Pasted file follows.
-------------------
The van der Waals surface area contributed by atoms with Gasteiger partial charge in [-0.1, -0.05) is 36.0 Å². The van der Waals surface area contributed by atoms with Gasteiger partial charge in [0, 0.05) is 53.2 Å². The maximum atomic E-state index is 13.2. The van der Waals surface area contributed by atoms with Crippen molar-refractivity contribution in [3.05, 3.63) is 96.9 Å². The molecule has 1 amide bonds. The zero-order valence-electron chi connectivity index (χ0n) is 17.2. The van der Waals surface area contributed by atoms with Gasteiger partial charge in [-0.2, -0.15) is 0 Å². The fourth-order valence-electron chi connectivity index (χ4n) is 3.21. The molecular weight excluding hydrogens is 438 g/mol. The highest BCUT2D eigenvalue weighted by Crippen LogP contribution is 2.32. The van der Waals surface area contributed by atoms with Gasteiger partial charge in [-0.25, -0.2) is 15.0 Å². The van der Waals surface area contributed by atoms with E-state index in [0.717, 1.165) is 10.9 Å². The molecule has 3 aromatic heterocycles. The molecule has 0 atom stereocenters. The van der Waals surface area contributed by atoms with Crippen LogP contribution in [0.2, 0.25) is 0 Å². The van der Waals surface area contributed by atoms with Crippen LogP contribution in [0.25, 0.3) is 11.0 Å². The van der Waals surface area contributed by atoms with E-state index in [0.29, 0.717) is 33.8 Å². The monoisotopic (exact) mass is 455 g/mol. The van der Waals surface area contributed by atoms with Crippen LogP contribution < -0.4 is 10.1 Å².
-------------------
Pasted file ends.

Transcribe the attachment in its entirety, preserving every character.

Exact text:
The van der Waals surface area contributed by atoms with Gasteiger partial charge in [-0.1, -0.05) is 36.0 Å². The van der Waals surface area contributed by atoms with Gasteiger partial charge in [0, 0.05) is 53.2 Å². The maximum atomic E-state index is 13.2. The van der Waals surface area contributed by atoms with Crippen molar-refractivity contribution in [3.05, 3.63) is 96.9 Å². The molecule has 1 amide bonds. The zero-order valence-electron chi connectivity index (χ0n) is 17.2. The van der Waals surface area contributed by atoms with Gasteiger partial charge in [-0.2, -0.15) is 0 Å². The fourth-order valence-electron chi connectivity index (χ4n) is 3.21. The molecular weight excluding hydrogens is 438 g/mol. The highest BCUT2D eigenvalue weighted by Crippen LogP contribution is 2.32. The van der Waals surface area contributed by atoms with Gasteiger partial charge in [-0.25, -0.2) is 15.0 Å². The van der Waals surface area contributed by atoms with E-state index in [0.717, 1.165) is 10.9 Å². The molecule has 3 aromatic heterocycles. The molecule has 0 atom stereocenters. The van der Waals surface area contributed by atoms with Crippen LogP contribution in [0.2, 0.25) is 0 Å². The van der Waals surface area contributed by atoms with Crippen LogP contribution in [0.25, 0.3) is 11.0 Å². The van der Waals surface area contributed by atoms with E-state index in [0.29, 0.717) is 33.8 Å². The monoisotopic (exact) mass is 455 g/mol. The van der Waals surface area contributed by atoms with Crippen LogP contribution < -0.4 is 10.1 Å².